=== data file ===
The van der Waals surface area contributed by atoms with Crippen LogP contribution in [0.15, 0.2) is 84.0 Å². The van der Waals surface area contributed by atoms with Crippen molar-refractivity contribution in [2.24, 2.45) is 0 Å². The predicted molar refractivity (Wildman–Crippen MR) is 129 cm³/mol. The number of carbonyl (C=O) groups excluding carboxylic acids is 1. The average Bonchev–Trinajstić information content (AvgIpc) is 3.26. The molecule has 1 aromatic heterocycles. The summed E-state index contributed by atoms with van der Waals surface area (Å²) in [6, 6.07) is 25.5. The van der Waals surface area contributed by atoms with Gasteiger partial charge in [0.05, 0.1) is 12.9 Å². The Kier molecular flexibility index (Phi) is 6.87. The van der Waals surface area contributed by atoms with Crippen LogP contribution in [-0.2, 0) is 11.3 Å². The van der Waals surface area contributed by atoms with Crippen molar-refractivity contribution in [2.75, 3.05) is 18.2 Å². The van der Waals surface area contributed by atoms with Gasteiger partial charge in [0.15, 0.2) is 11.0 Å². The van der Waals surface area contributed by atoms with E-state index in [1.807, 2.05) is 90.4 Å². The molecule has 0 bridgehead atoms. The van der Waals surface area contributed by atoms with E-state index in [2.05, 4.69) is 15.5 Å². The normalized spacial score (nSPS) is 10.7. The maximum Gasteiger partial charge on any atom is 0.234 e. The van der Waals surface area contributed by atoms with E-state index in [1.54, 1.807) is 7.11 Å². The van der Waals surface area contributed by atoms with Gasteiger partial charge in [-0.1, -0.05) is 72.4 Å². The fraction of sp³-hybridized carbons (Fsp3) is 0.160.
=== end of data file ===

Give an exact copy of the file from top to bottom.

The van der Waals surface area contributed by atoms with Crippen LogP contribution in [0.15, 0.2) is 84.0 Å². The van der Waals surface area contributed by atoms with Crippen molar-refractivity contribution in [2.24, 2.45) is 0 Å². The predicted molar refractivity (Wildman–Crippen MR) is 129 cm³/mol. The number of carbonyl (C=O) groups excluding carboxylic acids is 1. The average Bonchev–Trinajstić information content (AvgIpc) is 3.26. The molecule has 1 aromatic heterocycles. The summed E-state index contributed by atoms with van der Waals surface area (Å²) in [6, 6.07) is 25.5. The van der Waals surface area contributed by atoms with Gasteiger partial charge in [0.05, 0.1) is 12.9 Å². The Kier molecular flexibility index (Phi) is 6.87. The van der Waals surface area contributed by atoms with Crippen LogP contribution in [-0.2, 0) is 11.3 Å². The van der Waals surface area contributed by atoms with Crippen molar-refractivity contribution in [2.75, 3.05) is 18.2 Å². The van der Waals surface area contributed by atoms with Gasteiger partial charge in [0.15, 0.2) is 11.0 Å². The van der Waals surface area contributed by atoms with E-state index in [1.807, 2.05) is 90.4 Å². The molecule has 0 bridgehead atoms. The van der Waals surface area contributed by atoms with E-state index in [2.05, 4.69) is 15.5 Å². The normalized spacial score (nSPS) is 10.7. The maximum Gasteiger partial charge on any atom is 0.234 e. The van der Waals surface area contributed by atoms with E-state index in [1.54, 1.807) is 7.11 Å². The van der Waals surface area contributed by atoms with Gasteiger partial charge in [-0.1, -0.05) is 72.4 Å². The fraction of sp³-hybridized carbons (Fsp3) is 0.160.